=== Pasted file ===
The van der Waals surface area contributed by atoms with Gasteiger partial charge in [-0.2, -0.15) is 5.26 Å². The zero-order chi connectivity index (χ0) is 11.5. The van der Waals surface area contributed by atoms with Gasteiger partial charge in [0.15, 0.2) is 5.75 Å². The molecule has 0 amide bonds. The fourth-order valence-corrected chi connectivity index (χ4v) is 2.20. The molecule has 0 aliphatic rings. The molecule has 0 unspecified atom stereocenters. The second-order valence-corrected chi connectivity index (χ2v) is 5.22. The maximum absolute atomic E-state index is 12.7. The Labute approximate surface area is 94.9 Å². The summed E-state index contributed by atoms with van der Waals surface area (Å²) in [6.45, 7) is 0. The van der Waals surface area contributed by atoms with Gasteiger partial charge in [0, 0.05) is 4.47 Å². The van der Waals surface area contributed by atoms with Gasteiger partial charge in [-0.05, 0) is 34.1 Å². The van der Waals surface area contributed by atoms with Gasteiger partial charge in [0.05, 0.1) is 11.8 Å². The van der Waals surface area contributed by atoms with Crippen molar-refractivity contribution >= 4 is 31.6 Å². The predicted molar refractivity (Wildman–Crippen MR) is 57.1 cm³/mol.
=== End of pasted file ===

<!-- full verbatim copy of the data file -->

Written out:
The van der Waals surface area contributed by atoms with Gasteiger partial charge in [-0.2, -0.15) is 5.26 Å². The zero-order chi connectivity index (χ0) is 11.5. The van der Waals surface area contributed by atoms with Gasteiger partial charge in [0.15, 0.2) is 5.75 Å². The molecule has 0 amide bonds. The fourth-order valence-corrected chi connectivity index (χ4v) is 2.20. The molecule has 0 aliphatic rings. The molecule has 0 unspecified atom stereocenters. The second-order valence-corrected chi connectivity index (χ2v) is 5.22. The maximum absolute atomic E-state index is 12.7. The Labute approximate surface area is 94.9 Å². The summed E-state index contributed by atoms with van der Waals surface area (Å²) in [6.45, 7) is 0. The van der Waals surface area contributed by atoms with Gasteiger partial charge in [0, 0.05) is 4.47 Å². The van der Waals surface area contributed by atoms with Gasteiger partial charge in [-0.05, 0) is 34.1 Å². The van der Waals surface area contributed by atoms with Gasteiger partial charge in [0.05, 0.1) is 11.8 Å². The van der Waals surface area contributed by atoms with Crippen molar-refractivity contribution >= 4 is 31.6 Å². The predicted molar refractivity (Wildman–Crippen MR) is 57.1 cm³/mol.